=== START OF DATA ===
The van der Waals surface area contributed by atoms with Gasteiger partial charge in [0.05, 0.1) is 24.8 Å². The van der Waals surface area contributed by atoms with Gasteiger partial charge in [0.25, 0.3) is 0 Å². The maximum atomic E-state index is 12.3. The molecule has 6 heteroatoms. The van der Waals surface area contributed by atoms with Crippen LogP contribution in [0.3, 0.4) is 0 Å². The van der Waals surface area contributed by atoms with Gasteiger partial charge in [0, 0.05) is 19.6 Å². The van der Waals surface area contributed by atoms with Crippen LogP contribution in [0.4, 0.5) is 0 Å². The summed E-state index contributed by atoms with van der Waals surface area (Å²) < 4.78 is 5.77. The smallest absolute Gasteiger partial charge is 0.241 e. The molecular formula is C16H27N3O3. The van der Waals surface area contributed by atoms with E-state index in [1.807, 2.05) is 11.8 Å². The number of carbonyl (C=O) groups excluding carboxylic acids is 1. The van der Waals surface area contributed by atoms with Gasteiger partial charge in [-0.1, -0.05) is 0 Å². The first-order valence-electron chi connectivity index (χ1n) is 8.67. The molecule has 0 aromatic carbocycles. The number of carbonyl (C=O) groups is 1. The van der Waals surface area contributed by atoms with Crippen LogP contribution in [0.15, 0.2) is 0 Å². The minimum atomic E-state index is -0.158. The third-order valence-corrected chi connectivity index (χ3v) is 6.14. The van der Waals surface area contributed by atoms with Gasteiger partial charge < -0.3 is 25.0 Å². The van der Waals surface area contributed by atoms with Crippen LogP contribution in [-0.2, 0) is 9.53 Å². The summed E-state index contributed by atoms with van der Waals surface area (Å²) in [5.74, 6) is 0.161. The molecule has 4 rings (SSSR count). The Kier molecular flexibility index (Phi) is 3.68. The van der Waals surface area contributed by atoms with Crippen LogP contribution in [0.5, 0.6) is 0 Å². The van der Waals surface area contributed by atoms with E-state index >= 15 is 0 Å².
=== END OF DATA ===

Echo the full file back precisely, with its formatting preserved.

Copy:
The van der Waals surface area contributed by atoms with Gasteiger partial charge in [0.05, 0.1) is 24.8 Å². The van der Waals surface area contributed by atoms with Gasteiger partial charge in [0.25, 0.3) is 0 Å². The maximum atomic E-state index is 12.3. The molecule has 6 heteroatoms. The van der Waals surface area contributed by atoms with Crippen LogP contribution in [0.3, 0.4) is 0 Å². The van der Waals surface area contributed by atoms with Gasteiger partial charge in [0, 0.05) is 19.6 Å². The van der Waals surface area contributed by atoms with Crippen LogP contribution in [0.4, 0.5) is 0 Å². The summed E-state index contributed by atoms with van der Waals surface area (Å²) < 4.78 is 5.77. The smallest absolute Gasteiger partial charge is 0.241 e. The molecular formula is C16H27N3O3. The van der Waals surface area contributed by atoms with E-state index in [1.807, 2.05) is 11.8 Å². The number of carbonyl (C=O) groups excluding carboxylic acids is 1. The van der Waals surface area contributed by atoms with Gasteiger partial charge in [-0.1, -0.05) is 0 Å². The first-order valence-electron chi connectivity index (χ1n) is 8.67. The molecule has 0 aromatic carbocycles. The number of carbonyl (C=O) groups is 1. The van der Waals surface area contributed by atoms with Crippen LogP contribution in [0.15, 0.2) is 0 Å². The minimum atomic E-state index is -0.158. The third-order valence-corrected chi connectivity index (χ3v) is 6.14. The van der Waals surface area contributed by atoms with Gasteiger partial charge < -0.3 is 25.0 Å². The van der Waals surface area contributed by atoms with Crippen LogP contribution in [-0.2, 0) is 9.53 Å². The summed E-state index contributed by atoms with van der Waals surface area (Å²) in [5.74, 6) is 0.161. The molecule has 4 rings (SSSR count). The Kier molecular flexibility index (Phi) is 3.68. The van der Waals surface area contributed by atoms with Crippen LogP contribution in [0.5, 0.6) is 0 Å². The van der Waals surface area contributed by atoms with E-state index >= 15 is 0 Å².